"If you are bored, strained, lacerated, enervated by the way we live now, I suggest a night walk as far as you can get from a trace of civilization. This form of walking is a dance, and the ghost that follows you, your moon-cast shadow, is your true, androgynous parent, bearing within its distinct outline the child who has always directed your every move."
- Jim Harrison, Just Before Dark
I'm somewhat of a night walker these days. Our recent acquisition of a Beagle has precipitated this newfound facet of my nature. About 7:30 or so, I'll say, "Jack, wanna go for a walk?" Those six simple words kick off a metronomic joy in the tail-end of our dog that I'm quite sure the angels revel in. Just last night, while standing in front of our glass front door looking out at the night, Jack the Beagle reaches down and grabs his leash and begins walking it toward me. I swear I heard him say, "John, wanna go for a walk?" I felt a strange sensation in my tail.
We see much, this dog and I and our moon-cast shadows, on our night walks. The other night we passed a house with the den curtains pulled back like it was middle of the day. I'm sorry, but if you've got your curtains pulled back, I'm looking in. There on a couch sat three adults and two children, all in a row in descending order of size so that they strangely resembled those cell phone commercials. Their faces were illuminated by the hypnotic glow of the tv. They looked like mindless zombies, waiting for their master to issue a command. It was a little unsettling.
As we round the northern arc of our walk, we always see the livid nose-light of the incoming train. The train is always on time. If you're not too busy looking in your neighbor's den, you can hear the track's breath, readying itself for the approaching weight, almost exhaling, preparing to hold until the iron horse passes. There's something extremely satisfying about standing in the night air with your Beagle while a train passes. Hard to know just exactly why that is, but some things you just know in your tail.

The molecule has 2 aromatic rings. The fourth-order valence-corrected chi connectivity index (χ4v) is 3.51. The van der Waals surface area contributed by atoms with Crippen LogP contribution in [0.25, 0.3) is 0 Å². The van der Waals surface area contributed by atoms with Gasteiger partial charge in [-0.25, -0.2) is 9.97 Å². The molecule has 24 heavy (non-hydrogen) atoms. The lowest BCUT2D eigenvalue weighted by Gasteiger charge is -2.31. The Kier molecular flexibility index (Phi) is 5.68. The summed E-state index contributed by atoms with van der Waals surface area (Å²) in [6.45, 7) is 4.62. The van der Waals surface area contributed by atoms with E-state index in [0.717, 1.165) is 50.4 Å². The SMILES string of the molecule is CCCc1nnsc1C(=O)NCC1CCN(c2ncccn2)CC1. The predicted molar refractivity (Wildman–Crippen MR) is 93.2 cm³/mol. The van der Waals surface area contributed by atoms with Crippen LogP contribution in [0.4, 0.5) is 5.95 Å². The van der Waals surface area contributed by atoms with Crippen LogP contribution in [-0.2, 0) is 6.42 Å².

Jack easily marks ten to fifteen spots on our walks. I'm not sure where this little dog is storing his stuff, but mine is not to reason why, mine is but to walk...Each of these breaks allow me the opportunity to mark a spot as well. Not literally, mind you; it's too cold in Colorado at night for that. Just last night I heard geese as Jack yellowed the snow. I never saw them; we are in the fingernail stage of old Luna, but I did hear them. The reassuring honk of things unseen, the essence of things hoped for...
My coat pocket always contains a poop bag; don't leave home without it. Jack'll sniff out the appropriate coordinates and hunch his back into a "C" and go #2. And just like a good owner, I say, "Nice job, son" and then I stoop to bag the goods. I then complete the walk with a leashed Beagle in one hand and a small bag of poop in the other. Neighbors sitting on the couch watching The Office may glance outside, see me, and be quite unsettled at the sight, taking me for some child getting ready to run away. That's fine by me. The poop-stoop reminds me that a part of being a father, or a human for that matter, is cleaning up the messes of the day and making sure they're properly disposed of. If you don't want to do that, please don't father a child. You'll screw up generations to come by refusing to humbly bow.